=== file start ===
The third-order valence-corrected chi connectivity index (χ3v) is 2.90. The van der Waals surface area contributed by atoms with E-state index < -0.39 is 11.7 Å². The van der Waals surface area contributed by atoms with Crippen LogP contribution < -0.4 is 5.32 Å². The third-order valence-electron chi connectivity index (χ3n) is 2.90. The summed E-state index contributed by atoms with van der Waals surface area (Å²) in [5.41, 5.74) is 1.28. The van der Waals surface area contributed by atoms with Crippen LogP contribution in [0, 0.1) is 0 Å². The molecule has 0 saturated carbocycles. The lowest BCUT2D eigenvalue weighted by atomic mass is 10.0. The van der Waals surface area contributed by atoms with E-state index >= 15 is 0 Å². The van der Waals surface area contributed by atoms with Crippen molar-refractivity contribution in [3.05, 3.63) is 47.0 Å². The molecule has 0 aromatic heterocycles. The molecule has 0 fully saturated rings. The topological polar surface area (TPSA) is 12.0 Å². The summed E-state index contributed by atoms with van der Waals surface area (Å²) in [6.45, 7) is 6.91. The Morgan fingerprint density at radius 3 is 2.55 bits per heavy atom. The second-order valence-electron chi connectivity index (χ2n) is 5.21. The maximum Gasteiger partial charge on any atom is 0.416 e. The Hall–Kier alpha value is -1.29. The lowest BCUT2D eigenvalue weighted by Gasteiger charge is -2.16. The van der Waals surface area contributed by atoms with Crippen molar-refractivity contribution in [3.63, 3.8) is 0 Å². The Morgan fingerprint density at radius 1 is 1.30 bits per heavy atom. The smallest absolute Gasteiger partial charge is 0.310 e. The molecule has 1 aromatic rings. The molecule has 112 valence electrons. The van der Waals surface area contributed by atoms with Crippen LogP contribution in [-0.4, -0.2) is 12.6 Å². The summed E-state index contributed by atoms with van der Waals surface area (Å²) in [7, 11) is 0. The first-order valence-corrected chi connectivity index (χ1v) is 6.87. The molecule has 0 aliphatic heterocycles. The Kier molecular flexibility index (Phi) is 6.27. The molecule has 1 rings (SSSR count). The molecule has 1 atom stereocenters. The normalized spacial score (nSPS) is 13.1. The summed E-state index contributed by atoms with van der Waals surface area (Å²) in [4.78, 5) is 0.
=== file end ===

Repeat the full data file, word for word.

The third-order valence-corrected chi connectivity index (χ3v) is 2.90. The van der Waals surface area contributed by atoms with E-state index < -0.39 is 11.7 Å². The van der Waals surface area contributed by atoms with Crippen LogP contribution < -0.4 is 5.32 Å². The third-order valence-electron chi connectivity index (χ3n) is 2.90. The summed E-state index contributed by atoms with van der Waals surface area (Å²) in [5.41, 5.74) is 1.28. The van der Waals surface area contributed by atoms with Crippen LogP contribution in [0, 0.1) is 0 Å². The molecule has 0 saturated carbocycles. The lowest BCUT2D eigenvalue weighted by atomic mass is 10.0. The van der Waals surface area contributed by atoms with E-state index >= 15 is 0 Å². The van der Waals surface area contributed by atoms with Crippen molar-refractivity contribution in [3.05, 3.63) is 47.0 Å². The molecule has 0 aromatic heterocycles. The molecule has 0 fully saturated rings. The topological polar surface area (TPSA) is 12.0 Å². The summed E-state index contributed by atoms with van der Waals surface area (Å²) in [6.45, 7) is 6.91. The Morgan fingerprint density at radius 3 is 2.55 bits per heavy atom. The second-order valence-electron chi connectivity index (χ2n) is 5.21. The maximum Gasteiger partial charge on any atom is 0.416 e. The Hall–Kier alpha value is -1.29. The lowest BCUT2D eigenvalue weighted by Gasteiger charge is -2.16. The van der Waals surface area contributed by atoms with Crippen molar-refractivity contribution in [3.63, 3.8) is 0 Å². The Morgan fingerprint density at radius 1 is 1.30 bits per heavy atom. The smallest absolute Gasteiger partial charge is 0.310 e. The molecule has 1 aromatic rings. The molecule has 112 valence electrons. The van der Waals surface area contributed by atoms with Crippen LogP contribution in [-0.4, -0.2) is 12.6 Å². The summed E-state index contributed by atoms with van der Waals surface area (Å²) in [7, 11) is 0. The first-order valence-corrected chi connectivity index (χ1v) is 6.87. The molecule has 0 aliphatic heterocycles. The Kier molecular flexibility index (Phi) is 6.27. The molecule has 1 rings (SSSR count). The molecule has 1 atom stereocenters. The normalized spacial score (nSPS) is 13.1. The summed E-state index contributed by atoms with van der Waals surface area (Å²) in [4.78, 5) is 0.